Omotola Thomas has Parkinson’s and has been shielding at home for almost a year. She explains why getting the COVID-19 vaccination was so important to her: “Shielding has been so very difficult. Not being able to go outside, enjoy human contact or see friends is hard; having two children oscillate between physical classroom learning one term, and virtual learning the next has been mentally and physically draining. I try to keep my focus on helping them both get the most out of their learning, and keeping them happy. Just like everyone else in this pandemic, we have our good and bad days.
“When the news came through that there was a vaccine for COVID-19, it felt like I could see some light at the end of a long, dark tunnel. So many lives could be saved. But I also felt apprehensive. This is a new vaccine, and there’s also the fear of the unknown. Rumours do get to you. Nonetheless, I did not hesitate when I got called for the vaccination. Personally, I feel like getting vaccinated is a responsibility we all owe each other.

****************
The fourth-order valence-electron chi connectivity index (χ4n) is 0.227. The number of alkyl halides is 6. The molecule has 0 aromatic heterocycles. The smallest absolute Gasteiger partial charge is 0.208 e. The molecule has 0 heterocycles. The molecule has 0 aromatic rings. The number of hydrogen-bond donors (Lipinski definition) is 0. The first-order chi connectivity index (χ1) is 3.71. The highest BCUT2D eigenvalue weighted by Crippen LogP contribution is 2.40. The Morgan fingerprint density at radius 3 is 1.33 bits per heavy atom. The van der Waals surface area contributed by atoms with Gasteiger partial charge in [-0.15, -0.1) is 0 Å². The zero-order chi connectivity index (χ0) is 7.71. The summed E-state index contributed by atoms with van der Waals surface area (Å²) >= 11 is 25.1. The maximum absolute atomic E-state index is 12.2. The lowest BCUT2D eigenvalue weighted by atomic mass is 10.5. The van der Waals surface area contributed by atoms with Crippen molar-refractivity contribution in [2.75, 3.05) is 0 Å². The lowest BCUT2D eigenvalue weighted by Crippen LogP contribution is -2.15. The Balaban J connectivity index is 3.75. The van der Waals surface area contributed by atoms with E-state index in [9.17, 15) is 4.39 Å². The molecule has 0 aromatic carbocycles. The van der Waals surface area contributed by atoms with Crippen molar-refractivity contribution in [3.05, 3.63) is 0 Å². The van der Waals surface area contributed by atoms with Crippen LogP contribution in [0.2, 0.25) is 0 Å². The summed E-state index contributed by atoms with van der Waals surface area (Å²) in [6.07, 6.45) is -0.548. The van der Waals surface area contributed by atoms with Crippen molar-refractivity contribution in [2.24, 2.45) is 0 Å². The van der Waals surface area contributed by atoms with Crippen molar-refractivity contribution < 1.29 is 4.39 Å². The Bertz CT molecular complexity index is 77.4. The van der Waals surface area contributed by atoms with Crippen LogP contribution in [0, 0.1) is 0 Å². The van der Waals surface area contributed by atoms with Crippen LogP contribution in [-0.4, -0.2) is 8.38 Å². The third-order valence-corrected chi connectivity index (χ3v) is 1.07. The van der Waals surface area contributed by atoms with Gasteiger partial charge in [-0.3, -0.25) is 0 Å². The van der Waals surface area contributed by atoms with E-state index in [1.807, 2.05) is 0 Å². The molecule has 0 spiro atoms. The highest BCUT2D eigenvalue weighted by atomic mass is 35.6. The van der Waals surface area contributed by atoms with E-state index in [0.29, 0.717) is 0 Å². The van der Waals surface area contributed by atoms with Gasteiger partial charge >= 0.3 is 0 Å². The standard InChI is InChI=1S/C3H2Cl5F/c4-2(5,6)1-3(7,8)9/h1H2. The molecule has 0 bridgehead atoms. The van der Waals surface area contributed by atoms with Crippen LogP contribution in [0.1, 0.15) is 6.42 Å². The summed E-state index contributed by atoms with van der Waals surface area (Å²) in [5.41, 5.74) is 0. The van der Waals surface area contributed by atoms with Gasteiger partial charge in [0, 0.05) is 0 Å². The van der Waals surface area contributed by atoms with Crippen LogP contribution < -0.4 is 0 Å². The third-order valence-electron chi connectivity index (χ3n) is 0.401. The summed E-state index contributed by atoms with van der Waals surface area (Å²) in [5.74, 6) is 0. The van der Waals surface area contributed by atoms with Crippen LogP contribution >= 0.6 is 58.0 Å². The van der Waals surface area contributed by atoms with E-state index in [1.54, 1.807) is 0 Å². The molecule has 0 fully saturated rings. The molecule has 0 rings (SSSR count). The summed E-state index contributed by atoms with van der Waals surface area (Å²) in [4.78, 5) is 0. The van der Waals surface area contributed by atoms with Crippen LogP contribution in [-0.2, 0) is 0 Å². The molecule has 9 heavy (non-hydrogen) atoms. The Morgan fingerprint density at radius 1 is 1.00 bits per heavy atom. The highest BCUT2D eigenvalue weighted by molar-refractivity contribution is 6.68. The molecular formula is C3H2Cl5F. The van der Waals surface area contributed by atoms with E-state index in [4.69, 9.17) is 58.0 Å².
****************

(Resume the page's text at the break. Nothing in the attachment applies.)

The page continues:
“In recent weeks, it feels as though more and more people I know have been affected by this awful virus. I was so worried when my teenage son caught it, and then despite all the precautions I had taken, I developed the virus, along with my 67-year-old mother. Thankfully we all recovered without having to go to hospital for treatment, but it made me realise how life-changing having the vaccine could be. We are the lucky ones: I know several people who have sadly lost loved ones to COVID-19. Getting vaccinated is the only way we can protect ourselves and the people we care about.”